TABLE 5
Activity of Proleather FG-F in the transesterification
reaction of different sugars with DVA.
Specific Activity
(μmol/mg active Conversion at 12 h
Nucleophile Solvent enzyme* min)a (%)
Sucrose DMF 3.24 100.0
Maltose DMF 1.18 98.1
α-Methyl glucose DMSO 0.52 17.3
Sucrose DMSO 9.84 86.6
Maltose DMSO 1.39 64.4
Trehalose DMSO 1.06 23.1
Raffinose DMSO 8.41 91.6
Maltotriose DMSO 11.15 100.0

[0186] These results suggest that the presence of sugars of increasing size (including the polysaccharide dextran) help stabilize Proleather in the soluble state in DMSO and enable transesterification reactions to be performed.

[0187] The time course of Proleather-catalyzed dextran acylation is depicted in FIG. 10A, where a rapid increase is observed in the degree of substitution (DS; defined as the number of adipate groups incorporated into dextran per 100 dextran glucopyranoside residues). This is concomitant with a decrease in the equilibrium swelling ratio of the hydrogels (FIG. 10B), which continues even past the point of an observable increase in the extent of acylation, and a substantial decrease in average pore diameter (FIGS. 10C and D) from 20.9±7.6 μm (average±SD, n=74) to 6.3+2.8 μm (n=159) along with an increase in pore wall thickness. This is likely due to the rapid acylation of dextran with DVA followed by a slower intra- and/or intermolecular reaction of the second vinyl ester group of DVA with another part of the dextran chain or other dextran chains to form adipate crosslinks. To distinguish between these two types of crosslinking, we examined the influence of dextran macromonomer molecular weight on the swelling behavior of the resulting hydrogels. Lower swelling is obtained with higher molecular weight dextran macromonomers; at 27.5% DS, the SR is ca. 20 for 110 kDa dextran and this increases to 28 for 70 kDa and 47 for 40 kDa dextran, respectively (FIG. 12 of Supplemental Material). Because it is unlikely that intramolecular crosslinks affect SR, as they will not affect polymer size, the dependence of SR on macromonomer size strongly suggests that intermolecular macrochain formation predominated over intramolecular crosslinking.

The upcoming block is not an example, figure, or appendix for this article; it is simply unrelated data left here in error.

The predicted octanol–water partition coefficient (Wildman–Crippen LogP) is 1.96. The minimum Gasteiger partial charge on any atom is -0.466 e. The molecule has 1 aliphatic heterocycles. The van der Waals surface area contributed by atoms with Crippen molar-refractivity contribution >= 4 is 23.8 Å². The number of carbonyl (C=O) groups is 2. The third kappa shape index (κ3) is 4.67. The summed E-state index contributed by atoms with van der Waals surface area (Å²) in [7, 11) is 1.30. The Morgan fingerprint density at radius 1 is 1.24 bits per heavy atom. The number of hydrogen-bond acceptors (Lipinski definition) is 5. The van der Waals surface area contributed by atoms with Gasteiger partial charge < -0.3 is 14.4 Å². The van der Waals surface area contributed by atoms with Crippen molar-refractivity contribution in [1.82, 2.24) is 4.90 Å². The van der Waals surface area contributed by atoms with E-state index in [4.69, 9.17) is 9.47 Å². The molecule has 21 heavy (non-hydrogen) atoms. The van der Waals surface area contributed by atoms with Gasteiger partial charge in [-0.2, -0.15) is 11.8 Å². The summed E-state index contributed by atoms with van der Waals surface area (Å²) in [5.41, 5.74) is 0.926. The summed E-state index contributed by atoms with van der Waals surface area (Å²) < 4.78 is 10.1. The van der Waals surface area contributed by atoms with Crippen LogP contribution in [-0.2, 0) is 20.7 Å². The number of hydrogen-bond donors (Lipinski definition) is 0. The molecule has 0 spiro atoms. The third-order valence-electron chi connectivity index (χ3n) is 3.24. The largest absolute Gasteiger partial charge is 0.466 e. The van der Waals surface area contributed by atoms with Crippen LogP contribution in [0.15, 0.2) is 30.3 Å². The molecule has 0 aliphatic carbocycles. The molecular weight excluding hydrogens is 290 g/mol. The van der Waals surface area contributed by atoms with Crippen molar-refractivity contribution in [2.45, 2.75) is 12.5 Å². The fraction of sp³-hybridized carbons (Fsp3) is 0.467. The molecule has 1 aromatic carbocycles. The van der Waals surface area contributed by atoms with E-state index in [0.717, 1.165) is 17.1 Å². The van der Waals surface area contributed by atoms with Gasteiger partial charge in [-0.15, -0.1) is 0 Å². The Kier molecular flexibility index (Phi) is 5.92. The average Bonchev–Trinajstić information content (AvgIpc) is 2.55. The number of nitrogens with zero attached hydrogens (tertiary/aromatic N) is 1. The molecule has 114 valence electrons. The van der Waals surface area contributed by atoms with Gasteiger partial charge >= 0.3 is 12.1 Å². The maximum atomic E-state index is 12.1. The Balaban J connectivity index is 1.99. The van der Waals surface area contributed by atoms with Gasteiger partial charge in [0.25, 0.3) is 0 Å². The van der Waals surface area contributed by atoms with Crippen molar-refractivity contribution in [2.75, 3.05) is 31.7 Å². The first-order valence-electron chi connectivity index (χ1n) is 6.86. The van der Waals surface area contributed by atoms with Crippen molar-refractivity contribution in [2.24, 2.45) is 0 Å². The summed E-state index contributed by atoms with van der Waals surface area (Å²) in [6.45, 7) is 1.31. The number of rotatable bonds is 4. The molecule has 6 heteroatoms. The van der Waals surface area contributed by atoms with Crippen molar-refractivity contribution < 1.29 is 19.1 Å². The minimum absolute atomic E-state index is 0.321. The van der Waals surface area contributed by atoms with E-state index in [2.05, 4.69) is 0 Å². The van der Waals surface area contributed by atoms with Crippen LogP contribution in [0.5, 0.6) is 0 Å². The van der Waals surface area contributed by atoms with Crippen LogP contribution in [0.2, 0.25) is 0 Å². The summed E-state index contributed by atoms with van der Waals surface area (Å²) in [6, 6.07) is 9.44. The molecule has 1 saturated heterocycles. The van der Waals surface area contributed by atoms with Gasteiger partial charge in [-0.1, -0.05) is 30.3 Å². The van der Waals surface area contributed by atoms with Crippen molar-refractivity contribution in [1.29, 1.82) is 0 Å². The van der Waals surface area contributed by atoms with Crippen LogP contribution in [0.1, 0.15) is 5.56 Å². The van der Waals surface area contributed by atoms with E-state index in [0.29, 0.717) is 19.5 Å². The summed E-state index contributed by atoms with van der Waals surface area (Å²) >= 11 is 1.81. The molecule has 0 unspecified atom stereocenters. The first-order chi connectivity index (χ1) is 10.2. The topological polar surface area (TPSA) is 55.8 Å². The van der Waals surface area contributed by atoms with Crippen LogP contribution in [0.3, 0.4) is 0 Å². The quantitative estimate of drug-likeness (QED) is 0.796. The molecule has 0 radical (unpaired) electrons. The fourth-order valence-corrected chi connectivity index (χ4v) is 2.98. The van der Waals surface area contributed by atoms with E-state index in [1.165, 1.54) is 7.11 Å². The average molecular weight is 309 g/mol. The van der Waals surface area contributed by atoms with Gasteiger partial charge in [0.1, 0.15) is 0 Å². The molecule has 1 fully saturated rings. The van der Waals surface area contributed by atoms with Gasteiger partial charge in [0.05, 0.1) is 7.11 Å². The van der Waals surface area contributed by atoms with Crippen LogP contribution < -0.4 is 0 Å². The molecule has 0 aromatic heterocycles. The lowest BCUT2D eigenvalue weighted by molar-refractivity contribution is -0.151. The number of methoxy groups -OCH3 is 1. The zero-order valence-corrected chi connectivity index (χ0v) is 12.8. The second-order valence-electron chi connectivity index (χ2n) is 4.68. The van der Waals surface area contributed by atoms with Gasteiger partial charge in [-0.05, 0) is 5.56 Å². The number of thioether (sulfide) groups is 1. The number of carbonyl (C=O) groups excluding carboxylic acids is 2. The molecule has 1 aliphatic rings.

[0188] Physicochemical Properties of Dextran-DVA Hydrogels